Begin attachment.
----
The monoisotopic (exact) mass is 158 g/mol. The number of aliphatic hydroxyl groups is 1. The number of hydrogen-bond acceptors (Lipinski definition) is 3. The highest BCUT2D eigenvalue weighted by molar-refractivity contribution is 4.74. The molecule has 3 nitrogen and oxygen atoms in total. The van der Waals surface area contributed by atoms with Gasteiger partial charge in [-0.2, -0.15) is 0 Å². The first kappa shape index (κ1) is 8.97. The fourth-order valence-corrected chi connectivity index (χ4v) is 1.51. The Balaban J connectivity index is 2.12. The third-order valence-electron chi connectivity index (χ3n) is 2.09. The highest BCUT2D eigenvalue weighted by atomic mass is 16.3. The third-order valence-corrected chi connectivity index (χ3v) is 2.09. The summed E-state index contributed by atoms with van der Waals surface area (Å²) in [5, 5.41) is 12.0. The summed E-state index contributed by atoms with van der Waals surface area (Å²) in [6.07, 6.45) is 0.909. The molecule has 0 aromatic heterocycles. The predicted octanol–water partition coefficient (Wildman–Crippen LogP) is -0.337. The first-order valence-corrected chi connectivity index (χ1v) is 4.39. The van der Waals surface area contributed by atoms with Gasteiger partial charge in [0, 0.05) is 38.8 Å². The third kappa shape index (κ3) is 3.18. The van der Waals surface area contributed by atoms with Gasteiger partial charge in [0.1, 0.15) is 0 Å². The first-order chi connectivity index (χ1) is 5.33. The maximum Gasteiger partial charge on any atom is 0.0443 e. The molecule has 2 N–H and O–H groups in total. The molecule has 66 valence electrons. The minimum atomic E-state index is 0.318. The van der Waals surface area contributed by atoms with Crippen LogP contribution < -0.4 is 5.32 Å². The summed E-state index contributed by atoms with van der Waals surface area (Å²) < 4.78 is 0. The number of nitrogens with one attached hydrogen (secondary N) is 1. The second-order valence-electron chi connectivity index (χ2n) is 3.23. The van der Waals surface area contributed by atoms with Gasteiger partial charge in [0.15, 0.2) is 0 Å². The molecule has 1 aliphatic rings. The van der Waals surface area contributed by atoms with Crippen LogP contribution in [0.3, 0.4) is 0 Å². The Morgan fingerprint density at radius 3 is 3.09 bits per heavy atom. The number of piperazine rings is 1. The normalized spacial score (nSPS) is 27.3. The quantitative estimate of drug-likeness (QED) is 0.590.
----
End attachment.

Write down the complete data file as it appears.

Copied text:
The monoisotopic (exact) mass is 158 g/mol. The number of aliphatic hydroxyl groups is 1. The number of hydrogen-bond acceptors (Lipinski definition) is 3. The highest BCUT2D eigenvalue weighted by molar-refractivity contribution is 4.74. The molecule has 3 nitrogen and oxygen atoms in total. The van der Waals surface area contributed by atoms with Gasteiger partial charge in [-0.2, -0.15) is 0 Å². The first kappa shape index (κ1) is 8.97. The fourth-order valence-corrected chi connectivity index (χ4v) is 1.51. The Balaban J connectivity index is 2.12. The third-order valence-electron chi connectivity index (χ3n) is 2.09. The highest BCUT2D eigenvalue weighted by atomic mass is 16.3. The third-order valence-corrected chi connectivity index (χ3v) is 2.09. The summed E-state index contributed by atoms with van der Waals surface area (Å²) in [5, 5.41) is 12.0. The summed E-state index contributed by atoms with van der Waals surface area (Å²) in [6.07, 6.45) is 0.909. The molecule has 0 aromatic heterocycles. The predicted octanol–water partition coefficient (Wildman–Crippen LogP) is -0.337. The first-order valence-corrected chi connectivity index (χ1v) is 4.39. The van der Waals surface area contributed by atoms with Gasteiger partial charge in [0, 0.05) is 38.8 Å². The third kappa shape index (κ3) is 3.18. The van der Waals surface area contributed by atoms with Gasteiger partial charge in [0.1, 0.15) is 0 Å². The first-order chi connectivity index (χ1) is 5.33. The maximum Gasteiger partial charge on any atom is 0.0443 e. The molecule has 2 N–H and O–H groups in total. The molecule has 66 valence electrons. The minimum atomic E-state index is 0.318. The van der Waals surface area contributed by atoms with Crippen LogP contribution < -0.4 is 5.32 Å². The summed E-state index contributed by atoms with van der Waals surface area (Å²) < 4.78 is 0. The number of nitrogens with one attached hydrogen (secondary N) is 1. The second-order valence-electron chi connectivity index (χ2n) is 3.23. The van der Waals surface area contributed by atoms with Gasteiger partial charge in [0.15, 0.2) is 0 Å². The molecule has 1 aliphatic rings. The van der Waals surface area contributed by atoms with Crippen LogP contribution in [0.3, 0.4) is 0 Å². The Morgan fingerprint density at radius 3 is 3.09 bits per heavy atom. The number of piperazine rings is 1. The normalized spacial score (nSPS) is 27.3. The quantitative estimate of drug-likeness (QED) is 0.590.